A little under four years ago, CNN anchor and chief Washington correspondent Jake Tapper — who then worked for ABC News — was sitting in a hospital room with his wife and newborn son, when a TV report about a battle in Afghanistan caught his eye.
In November of 2012, Tapper, now the host of the weekday CNN series “The Lead With Jake Tapper,” released his nonfiction book, “The Outpost: An Untold Story of American Valor,” based on that battle, outlined in this excerpt from a description of of the book:
At 6:00 a.m. on the morning of October 3, 2009, Combat Outpost Keating
was viciously attacked by Taliban insurgents. The 53 U.S. troops,
having been stationed at the bottom of three steep mountains, were
severely outmanned by nearly 400 Taliban fighters. Though the Americans
ultimately prevailed, their casualties made it one of the war’s
deadliest battles for U.S. forces. And after more than three years in
that dangerous and vulnerable valley a mere 14 miles from the Pakistan
border, the U.S. abandoned and bombed the camp. A Pentagon investigation
later concluded that there was no reason for Outpost Keating to have
been there in the first place.
On Wednesday, Aug. 21, CNN airs the primetime special, “Jake Tapper Reports: An Unlikely Hero,” introducing viewers to Army Staff Sergeant Ty Carter, who will soon receive the Medal of Honor for his actions on a day that ultimately saw the loss of eight of Combat Outpost Keating’s 53 inhabitants.
In February, former Army Staff Sergeant Clinton Romesha was awarded the nation’s top honor for the same battle. Carter’s honor marks the first time in almost a half-century that one conflict has yielded Medals of Honor for two living service members.
“What I’m really excited about,” Tapper tells Zap2it, “is when I started writing the book, nobody had heard of Combat Outpost Keating. The guys in the troop felt completely unrecognized and ignored. Now, the second one of them is being honored with a Medal of Honor.
“So, the fact that these guys are getting recognition, and the fact that I’m able to contribute to that in any small way, through the book or through the documentary, is something that I’m very happy about.”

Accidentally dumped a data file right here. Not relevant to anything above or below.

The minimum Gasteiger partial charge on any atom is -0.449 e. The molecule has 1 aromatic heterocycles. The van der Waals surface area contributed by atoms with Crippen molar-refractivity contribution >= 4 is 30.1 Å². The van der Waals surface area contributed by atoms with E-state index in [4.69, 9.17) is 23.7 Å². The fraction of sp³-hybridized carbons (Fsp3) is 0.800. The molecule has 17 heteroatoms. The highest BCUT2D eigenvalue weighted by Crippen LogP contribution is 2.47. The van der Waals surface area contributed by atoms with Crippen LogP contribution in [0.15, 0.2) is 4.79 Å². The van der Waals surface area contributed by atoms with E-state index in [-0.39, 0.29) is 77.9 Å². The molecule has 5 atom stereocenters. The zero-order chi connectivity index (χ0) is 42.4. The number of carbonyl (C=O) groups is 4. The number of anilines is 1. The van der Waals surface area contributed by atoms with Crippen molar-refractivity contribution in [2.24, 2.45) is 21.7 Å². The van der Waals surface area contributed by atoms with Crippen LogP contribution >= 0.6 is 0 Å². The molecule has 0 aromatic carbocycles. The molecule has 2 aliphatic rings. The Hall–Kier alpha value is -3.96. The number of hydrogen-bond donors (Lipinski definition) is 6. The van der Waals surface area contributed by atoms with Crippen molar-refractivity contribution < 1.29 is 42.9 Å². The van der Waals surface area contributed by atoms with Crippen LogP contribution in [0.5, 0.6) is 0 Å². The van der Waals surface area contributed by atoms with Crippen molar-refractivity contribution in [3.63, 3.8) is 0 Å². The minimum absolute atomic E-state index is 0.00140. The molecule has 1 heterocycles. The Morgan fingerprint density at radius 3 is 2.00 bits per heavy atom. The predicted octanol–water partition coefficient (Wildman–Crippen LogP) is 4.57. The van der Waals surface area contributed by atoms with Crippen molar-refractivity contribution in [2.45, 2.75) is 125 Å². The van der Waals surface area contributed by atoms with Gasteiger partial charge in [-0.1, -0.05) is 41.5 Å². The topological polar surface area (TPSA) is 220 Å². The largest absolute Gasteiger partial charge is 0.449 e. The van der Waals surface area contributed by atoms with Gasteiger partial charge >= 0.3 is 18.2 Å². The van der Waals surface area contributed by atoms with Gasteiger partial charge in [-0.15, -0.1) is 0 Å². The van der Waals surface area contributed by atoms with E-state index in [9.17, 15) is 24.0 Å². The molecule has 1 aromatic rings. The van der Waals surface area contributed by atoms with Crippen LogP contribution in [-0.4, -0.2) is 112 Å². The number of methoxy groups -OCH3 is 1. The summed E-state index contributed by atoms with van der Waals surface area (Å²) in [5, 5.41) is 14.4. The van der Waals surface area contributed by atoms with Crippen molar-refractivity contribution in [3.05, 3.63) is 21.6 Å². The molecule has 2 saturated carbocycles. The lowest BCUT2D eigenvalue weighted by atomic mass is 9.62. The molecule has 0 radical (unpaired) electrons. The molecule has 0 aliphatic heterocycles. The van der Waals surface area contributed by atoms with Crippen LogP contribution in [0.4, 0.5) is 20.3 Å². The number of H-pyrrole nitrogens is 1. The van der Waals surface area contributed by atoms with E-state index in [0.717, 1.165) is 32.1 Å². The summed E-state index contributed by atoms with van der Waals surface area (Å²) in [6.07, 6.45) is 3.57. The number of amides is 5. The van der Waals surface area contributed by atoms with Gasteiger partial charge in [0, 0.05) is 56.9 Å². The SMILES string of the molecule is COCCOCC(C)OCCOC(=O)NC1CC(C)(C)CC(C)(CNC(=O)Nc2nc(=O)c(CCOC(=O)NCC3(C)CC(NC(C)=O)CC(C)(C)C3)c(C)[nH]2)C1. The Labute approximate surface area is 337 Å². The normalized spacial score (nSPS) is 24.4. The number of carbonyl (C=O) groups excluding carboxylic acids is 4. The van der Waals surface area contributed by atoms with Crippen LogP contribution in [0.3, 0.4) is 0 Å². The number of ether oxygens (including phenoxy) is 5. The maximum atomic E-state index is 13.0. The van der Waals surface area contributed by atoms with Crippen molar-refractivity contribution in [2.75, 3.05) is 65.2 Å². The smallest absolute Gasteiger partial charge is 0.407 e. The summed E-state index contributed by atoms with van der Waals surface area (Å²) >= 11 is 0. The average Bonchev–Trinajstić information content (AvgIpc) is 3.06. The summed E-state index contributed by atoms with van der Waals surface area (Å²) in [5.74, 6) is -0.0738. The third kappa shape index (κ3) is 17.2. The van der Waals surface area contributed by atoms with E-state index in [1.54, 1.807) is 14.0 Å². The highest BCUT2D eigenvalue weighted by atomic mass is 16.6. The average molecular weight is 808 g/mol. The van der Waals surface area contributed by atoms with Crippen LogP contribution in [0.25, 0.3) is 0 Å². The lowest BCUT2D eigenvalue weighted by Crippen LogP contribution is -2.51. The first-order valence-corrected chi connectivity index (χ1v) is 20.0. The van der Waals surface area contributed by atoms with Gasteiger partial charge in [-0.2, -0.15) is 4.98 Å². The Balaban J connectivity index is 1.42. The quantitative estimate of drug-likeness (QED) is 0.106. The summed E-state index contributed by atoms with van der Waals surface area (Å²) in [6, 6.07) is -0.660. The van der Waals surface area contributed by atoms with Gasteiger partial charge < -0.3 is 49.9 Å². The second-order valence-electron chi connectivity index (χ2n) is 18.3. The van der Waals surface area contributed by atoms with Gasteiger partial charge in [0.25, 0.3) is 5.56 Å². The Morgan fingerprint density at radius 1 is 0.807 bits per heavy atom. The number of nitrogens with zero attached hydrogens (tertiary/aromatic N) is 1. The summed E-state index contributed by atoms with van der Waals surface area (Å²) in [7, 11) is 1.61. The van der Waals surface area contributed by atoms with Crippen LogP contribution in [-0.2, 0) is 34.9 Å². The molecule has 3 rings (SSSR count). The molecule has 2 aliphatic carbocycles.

Before he joined the Army, Carter had already received an honorable discharge from the U.S. Marines. Civilian life didn’t suit him, and the single father bounced from job to job to support his daughter.
He went back into the military but didn’t mesh as well with his platoon as he hoped. But on one terrible day in Nuristan Province, he risked his life to save his fellow soldiers. To this day, Carter — who is still in the Army — wears a steel band on his wrist bearing the names of eight who didn’t come home.
Carter also is in therapy for post-traumatic stress disorder and wants to help fellow active service members and veterans working through the unseen wounds of war.
“One of the things that Staff Sergeant Carter wants to talk about,” says Tapper, “the thing he wants to use his new platform to discuss, is post-traumatic stress. He wants to de-stigmatize it; he wants to talk about the need for people who have experienced trauma to seek help.”
While attention paid to PTSD has helped many people seek help, it’s also left Iraq and Afghan War veterans, whether they have a serious PTSD issue or not, with a stigma that they are unstable and even potentially violent, which can lead to difficulty in finding civilian employment.
“It’s a double-edged sword,” says Tapper. “For people who have post-traumatic stress disorder, it’s important for us to talk about it, but it’s important to talk about it in a responsible way.
“There are 2 million men and women who have served in Iraq or Afghanistan, and they shouldn’t be treated or caricatured as ticking time bombs. By the same token, hundreds of thousands of our troops have PTSD. We, as a society, need to be there for them.”
For Tapper, the experience of researching and writing “The Outpost,” and the feedback from troops and their families that he’s received since, has had a major impact.
“It’s changed my life,” he says, “in terms of paying more attention to troops. A lot of people in Washington, D.C., talk rather glibly about battle and war. Hopefully that’s not a mistake I will ever again make, now knowing so many people who have put their lives on the line; knowing so many people who have lost loved ones in battle.
“It’s also just something I’m constantly aware of, in terms of the sacrifices made by the 1 percent on behalf of the 99 percent.”